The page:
#### Conflict of Interests

The authors declare that there is no conflict of interests regarding the publication of this paper.

#### Acknowledgments

The authors would like to thank Ivan Zulim for fruitful discussions and experimental support. This work was financed by Croatian Ministry of Science, Education and Sports.

#### References

- D. Vashaee, A. Shakouri, J. Goldberger, T. Kuykendall, P. Pauzauskie, and P. Yang, “Electrostatics of nanowire transistors with triangular cross sections,”
*Journal of Applied Physics*, vol. 99, no. 5, Article ID 054310, 2006. View at Publisher · View at Google Scholar · View at Scopus - J. Xiang, W. Lu, Y. Hu, Y. Wu, H. Yan, and C. M. Lieber, “Ge/Si nanowire heterostructures as high-performance field-effect transistors,”
*Nature*, vol. 441, no. 7092, pp. 489–493, 2006. View at Publisher · View at Google Scholar · View at Scopus - J. Goldberger, A. I. Hochbaum, R. Fan, and P. Yang, “Silicon vertically integrated nanowire field effect transistors,”
*Nano Letters*, vol. 6, no. 5, pp. 973–977, 2006. View at Publisher · View at Google Scholar · View at Scopus - J. Goldberger, D. J. Sirbuly, M. Law, and P. Yang, “ZnO nanowire transistors,”
*Journal of Physical Chemistry B*, vol. 109, no. 1, pp. 9–14, 2005. View at Publisher · View at Google Scholar · View at Scopus - A. B. Greytak, C. J. Barrelet, Y. Li, and C. M. Lieber, “Semiconductor nanowire laser and nanowire waveguide electro-optic modulators,”
*Applied Physics Letters*, vol. 87, no. 15, Article ID 151103, pp. 1–3, 2005. View at Publisher · View at Google Scholar · View at Scopus - J. C. Johnson, H.-J. Choi, K. P. Knutsen, R. D. Schaller, P. Yang, and R. J. Saykally, “Single gallium nitride nanowire lasers,”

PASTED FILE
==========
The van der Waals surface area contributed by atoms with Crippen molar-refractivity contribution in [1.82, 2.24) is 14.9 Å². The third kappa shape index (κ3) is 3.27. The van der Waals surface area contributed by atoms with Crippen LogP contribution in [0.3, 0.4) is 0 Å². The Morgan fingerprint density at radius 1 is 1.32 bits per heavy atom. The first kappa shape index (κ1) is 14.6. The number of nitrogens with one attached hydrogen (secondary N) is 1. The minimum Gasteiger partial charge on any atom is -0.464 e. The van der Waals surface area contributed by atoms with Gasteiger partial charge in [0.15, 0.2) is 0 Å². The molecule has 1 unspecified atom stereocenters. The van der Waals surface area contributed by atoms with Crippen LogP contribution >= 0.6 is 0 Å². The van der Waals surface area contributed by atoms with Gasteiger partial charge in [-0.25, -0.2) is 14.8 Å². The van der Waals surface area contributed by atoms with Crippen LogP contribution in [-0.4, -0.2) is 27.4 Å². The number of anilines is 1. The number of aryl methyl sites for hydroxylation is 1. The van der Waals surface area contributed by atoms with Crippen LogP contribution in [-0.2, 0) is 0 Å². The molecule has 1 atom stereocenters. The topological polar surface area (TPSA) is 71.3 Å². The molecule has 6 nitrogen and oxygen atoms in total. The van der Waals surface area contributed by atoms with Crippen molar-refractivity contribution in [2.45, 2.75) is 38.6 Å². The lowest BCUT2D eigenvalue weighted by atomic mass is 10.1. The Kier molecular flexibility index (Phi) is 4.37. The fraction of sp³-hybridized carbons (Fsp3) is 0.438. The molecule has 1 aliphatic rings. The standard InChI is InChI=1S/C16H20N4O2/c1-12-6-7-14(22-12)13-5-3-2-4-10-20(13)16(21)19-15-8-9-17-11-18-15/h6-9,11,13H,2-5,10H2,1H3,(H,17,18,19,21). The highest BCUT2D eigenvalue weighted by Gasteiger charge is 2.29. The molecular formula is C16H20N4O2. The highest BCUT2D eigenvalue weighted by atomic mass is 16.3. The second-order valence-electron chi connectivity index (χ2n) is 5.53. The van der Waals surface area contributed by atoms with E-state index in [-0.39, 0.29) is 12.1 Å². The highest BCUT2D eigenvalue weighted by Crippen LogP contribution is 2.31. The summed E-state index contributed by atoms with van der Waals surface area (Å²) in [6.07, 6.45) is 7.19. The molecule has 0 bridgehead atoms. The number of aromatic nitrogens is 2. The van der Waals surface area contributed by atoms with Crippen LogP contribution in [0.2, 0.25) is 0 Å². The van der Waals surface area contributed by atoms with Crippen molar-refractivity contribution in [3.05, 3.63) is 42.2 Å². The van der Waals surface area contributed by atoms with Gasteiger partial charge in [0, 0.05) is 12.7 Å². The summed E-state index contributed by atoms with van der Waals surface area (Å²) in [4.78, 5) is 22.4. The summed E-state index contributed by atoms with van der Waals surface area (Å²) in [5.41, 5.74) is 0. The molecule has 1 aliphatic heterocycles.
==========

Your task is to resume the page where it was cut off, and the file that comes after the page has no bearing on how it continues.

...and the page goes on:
*Nature Materials*, vol. 1, no. 2, pp. 106–110, 2002. View at Publisher · View at Google Scholar · View at Scopus - X. Duan, Y. Huang, R. Agarwal, and C. M. Lieber, “Single-nanowire elecctrically driven lasers,”
*Nature*, vol. 421, no. 6920, pp. 241–245, 2003. View at Publisher · View at Google Scholar · View at Scopus - B. Tian, X. Zheng, T. J. Kempa et al., “Coaxial silicon nanowires as solar cells and nanoelectronic power sources,”
*Nature*, vol. 449, no. 7164, pp. 885–889, 2007. View at Publisher · View at Google Scholar · View at Scopus - C. Colombo, M. Heiβ, M. Grätzel, and A. Fontcuberta i Morral, “Gallium arsenide
*p-i-n*radial structures for photovoltaic applications,”*Applied Physics Letters*, vol. 94, Article ID 173108, 2009. View at Google Scholar - M. D. Kelzenberg, D. B. Turner-Evans, B. M. Kayes et al., “Photovoltaic measurements in single-nanowire silicon solar cells,”
*Nano Letters*, vol. 8, no. 2, pp. 710–714, 2008. View at Publisher · View at Google Scholar · View at Scopus - E. C. Garnett and P. Yang, “Silicon nanowire radial p-n junction solar cells,”
*Journal of the American Chemical Society*, vol. 130, no. 29, pp. 9224–9225, 2008. View at Publisher · View at Google Scholar · View at Scopus - T. Stelzner, M. Pietsch, G. Andrä, F. Falk, E. Ose, and S. Christiansen, “Silicon nanowire-based solar cells,”
*Nanotechnology*, vol. 19, no. 29, Article ID 295203, 2008. View at Publisher · View at Google Scholar · View at Scopus - F. Patolsky and C. M. Lieber, “Nanowire nanosensors,”
*Materials Today*, vol. 8, no. 4, pp. 20–28, 2005. View at Publisher · View at Google Scholar · View at Scopus - I. Marasovic, T. Garma, and T. Betti, “Modelling a nanowire grid for light-sensing applications,”